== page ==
Lower Socioeconomic Status

Social, economic, and environmental elements that contribute to a person’s living conditions influence the likelihood of a dementia diagnosis. People considered at a “socioeconomic disadvantage” are up to twice as likely to develop dementia compared to those who are better off. A combination of factors, including reduced access to healthcare, higher levels of stress, increased exposure to environmental toxins, and more, contribute to the increased susceptibility. Additionally, lower socioeconomic status often correlates with less education and fewer occupational opportunities, which can limit cognitive stimulation and resilience against neurological decline.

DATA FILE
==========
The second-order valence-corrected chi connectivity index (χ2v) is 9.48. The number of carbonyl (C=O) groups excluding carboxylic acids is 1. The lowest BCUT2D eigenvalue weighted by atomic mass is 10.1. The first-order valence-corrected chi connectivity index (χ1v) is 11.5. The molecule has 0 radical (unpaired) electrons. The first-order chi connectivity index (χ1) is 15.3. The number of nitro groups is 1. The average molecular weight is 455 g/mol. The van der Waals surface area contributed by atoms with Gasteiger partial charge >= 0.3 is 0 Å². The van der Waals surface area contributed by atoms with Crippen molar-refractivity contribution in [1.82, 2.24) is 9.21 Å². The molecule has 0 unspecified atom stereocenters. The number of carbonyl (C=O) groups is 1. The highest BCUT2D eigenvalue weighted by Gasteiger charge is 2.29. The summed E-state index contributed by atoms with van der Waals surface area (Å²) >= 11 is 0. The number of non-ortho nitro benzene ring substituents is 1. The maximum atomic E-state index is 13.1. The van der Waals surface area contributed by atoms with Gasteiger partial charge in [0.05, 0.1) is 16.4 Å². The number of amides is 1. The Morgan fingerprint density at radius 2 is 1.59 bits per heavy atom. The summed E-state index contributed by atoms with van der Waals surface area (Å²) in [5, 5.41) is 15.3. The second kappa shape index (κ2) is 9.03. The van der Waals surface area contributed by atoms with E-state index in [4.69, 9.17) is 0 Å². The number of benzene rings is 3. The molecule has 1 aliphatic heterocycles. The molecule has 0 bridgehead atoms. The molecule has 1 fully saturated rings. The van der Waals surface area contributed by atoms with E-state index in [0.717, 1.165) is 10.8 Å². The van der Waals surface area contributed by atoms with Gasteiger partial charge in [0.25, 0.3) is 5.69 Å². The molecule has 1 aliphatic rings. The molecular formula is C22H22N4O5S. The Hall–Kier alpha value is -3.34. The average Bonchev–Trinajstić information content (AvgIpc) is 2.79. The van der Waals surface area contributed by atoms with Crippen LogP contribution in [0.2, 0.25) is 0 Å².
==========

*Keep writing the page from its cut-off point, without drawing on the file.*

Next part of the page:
Hearing Impairment

Hearing difficulties are another factor that doubles the risk of dementia due to added cognitive load and social isolation. Considering that approximately one in three people between the ages of 65 and 74 experience some degree of hearing impairment, this is a particularly concerning statistic. It also highlights the importance of early hearing loss detection and intervention as potential strategies to reduce dementia risk. 

Social Isolation

Prolonged periods of “high deprivation”, as the researchers refer to social isolation, can up the chances of dementia by as much as 50 percent. A growing body of research indicates the critical role of social engagement in maintaining cognitive health, especially in later years. Engaging in social activities not only stimulates the brain but also helps mitigate stress and depression, which contribute to neuro health. Maintaining strong social networks and staying tied to a community is one proactive strategy experts recommend to protect against dementia.